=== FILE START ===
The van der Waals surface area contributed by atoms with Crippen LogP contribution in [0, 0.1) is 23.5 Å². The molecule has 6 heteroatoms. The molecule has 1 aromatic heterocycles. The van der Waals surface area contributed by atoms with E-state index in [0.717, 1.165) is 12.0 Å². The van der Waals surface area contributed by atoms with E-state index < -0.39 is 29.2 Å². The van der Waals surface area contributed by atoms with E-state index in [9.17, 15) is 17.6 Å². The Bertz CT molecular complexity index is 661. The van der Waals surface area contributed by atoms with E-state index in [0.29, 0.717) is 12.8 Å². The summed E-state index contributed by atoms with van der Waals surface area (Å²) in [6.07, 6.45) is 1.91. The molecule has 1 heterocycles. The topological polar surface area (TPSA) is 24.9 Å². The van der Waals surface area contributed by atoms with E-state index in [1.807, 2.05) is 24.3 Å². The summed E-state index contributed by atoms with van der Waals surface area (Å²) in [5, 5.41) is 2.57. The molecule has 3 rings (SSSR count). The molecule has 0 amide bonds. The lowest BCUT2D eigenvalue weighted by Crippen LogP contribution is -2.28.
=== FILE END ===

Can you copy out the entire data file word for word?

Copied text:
The van der Waals surface area contributed by atoms with Crippen LogP contribution in [0, 0.1) is 23.5 Å². The molecule has 6 heteroatoms. The molecule has 1 aromatic heterocycles. The van der Waals surface area contributed by atoms with E-state index in [0.717, 1.165) is 12.0 Å². The van der Waals surface area contributed by atoms with E-state index < -0.39 is 29.2 Å². The van der Waals surface area contributed by atoms with E-state index in [9.17, 15) is 17.6 Å². The Bertz CT molecular complexity index is 661. The van der Waals surface area contributed by atoms with E-state index in [0.29, 0.717) is 12.8 Å². The summed E-state index contributed by atoms with van der Waals surface area (Å²) in [6.07, 6.45) is 1.91. The molecule has 1 heterocycles. The topological polar surface area (TPSA) is 24.9 Å². The van der Waals surface area contributed by atoms with E-state index in [1.807, 2.05) is 24.3 Å². The summed E-state index contributed by atoms with van der Waals surface area (Å²) in [5, 5.41) is 2.57. The molecule has 3 rings (SSSR count). The molecule has 0 amide bonds. The lowest BCUT2D eigenvalue weighted by Crippen LogP contribution is -2.28.